The moment that I entered Hill Auditorium for the Ann Arbor Symphony and UMS Choral Union’s performance of George Frideric Handel’s Messiah, the festive and joyful mood was evident. A double-layered border of beautiful poinsettias graced the front of the stage, and a large festive wreath seemed to float in midair in front of the pipe organ. The orchestra and Choral Union filled the stage, and anyone there could sense that it was going to be a night of merry music-making. Soprano Yulia Van Doren, countertenor John Holiday, tenor Miles Mykkanen, and bass Alex Rosen joined the ensemble as soloists.
I have listened to recordings and even live radio broadcasts of Handel’s famous oratorio, but this was the first time that I have ever been present during a live performance of it, and it certainly did not disappoint. For one thing, the performers were of very high caliber – Scott Hanoian, the director of the UMS Choral Union is the former assistant organist and music director of the National Cathedral, and several of the soloists will be performing Messiah with the likes of the Saint Louis Symphony and the National Symphony Orchestra. Additionally, a nearly three-hour work written 300 years ago, it is impressively engaging. The audience was silent throughout, only to erupt in applause, cheers, and whistles at its conclusion.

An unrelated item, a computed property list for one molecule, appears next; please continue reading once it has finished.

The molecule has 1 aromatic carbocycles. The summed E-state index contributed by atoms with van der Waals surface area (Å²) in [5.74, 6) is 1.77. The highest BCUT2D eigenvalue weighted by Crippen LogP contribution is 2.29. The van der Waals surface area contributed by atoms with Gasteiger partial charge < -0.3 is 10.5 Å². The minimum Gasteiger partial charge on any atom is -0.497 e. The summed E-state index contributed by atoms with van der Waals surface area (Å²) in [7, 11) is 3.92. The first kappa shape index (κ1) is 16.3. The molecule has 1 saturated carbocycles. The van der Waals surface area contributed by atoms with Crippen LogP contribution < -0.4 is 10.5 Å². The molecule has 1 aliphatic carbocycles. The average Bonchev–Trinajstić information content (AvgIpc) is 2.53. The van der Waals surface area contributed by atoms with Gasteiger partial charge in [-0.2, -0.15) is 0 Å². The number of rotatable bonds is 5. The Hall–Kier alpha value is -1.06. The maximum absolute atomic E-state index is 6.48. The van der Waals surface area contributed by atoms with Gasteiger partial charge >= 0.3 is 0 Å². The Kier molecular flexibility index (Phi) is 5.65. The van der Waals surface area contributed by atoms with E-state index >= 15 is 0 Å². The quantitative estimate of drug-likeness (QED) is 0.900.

One of the most moving moments of the performance was the famous “Hallelujah Chorus.” Ushers distributed sheet music prior to the performance, and when the most well-known composition of Messiah was reached, Mr. Hanoian turned out from the stage and conducted the entirety of Hill Auditorium as the audience stood and joined the Choral Union in singing. I remember looking around during this and being overtaken by the sheer number of people singing around me and above me in the mezzanine and balcony. Centuries after it was composed, this music still has immense power to bring people together, and I honestly had chills during the chorus. It reminded me of why I love music so much, and of its most essential purposes.
I also greatly enjoyed hearing the organ of Hill Auditorium in action. Normally the pipes are merely a backdrop for other performers, but during Messiah they came to life. For most of the piece, I was aware that the organ was playing, but it was on stops that blended with the orchestra and the vocalists. However, at the very conclusion of the work, all of the stops were quite literally pulled out, and I almost jumped in my chair out of surprise! The organ’s rich sound filled the entire hall, and its grand, majestic timbre is not something that I will forget in the near future.
The Ann Arbor Symphony and the UMS Choral Union’s undertaking of Handel’s Messiah was an experience that has made me love and appreciate the work even more fully. Even if you are not typically into classical music, the melodies of the “Hallelujah Chorus” and “For unto Us a Child is Born” will stay in your head for days after. In my opinion, the chance to hear Hill Auditorium’s organ was worth it in itself!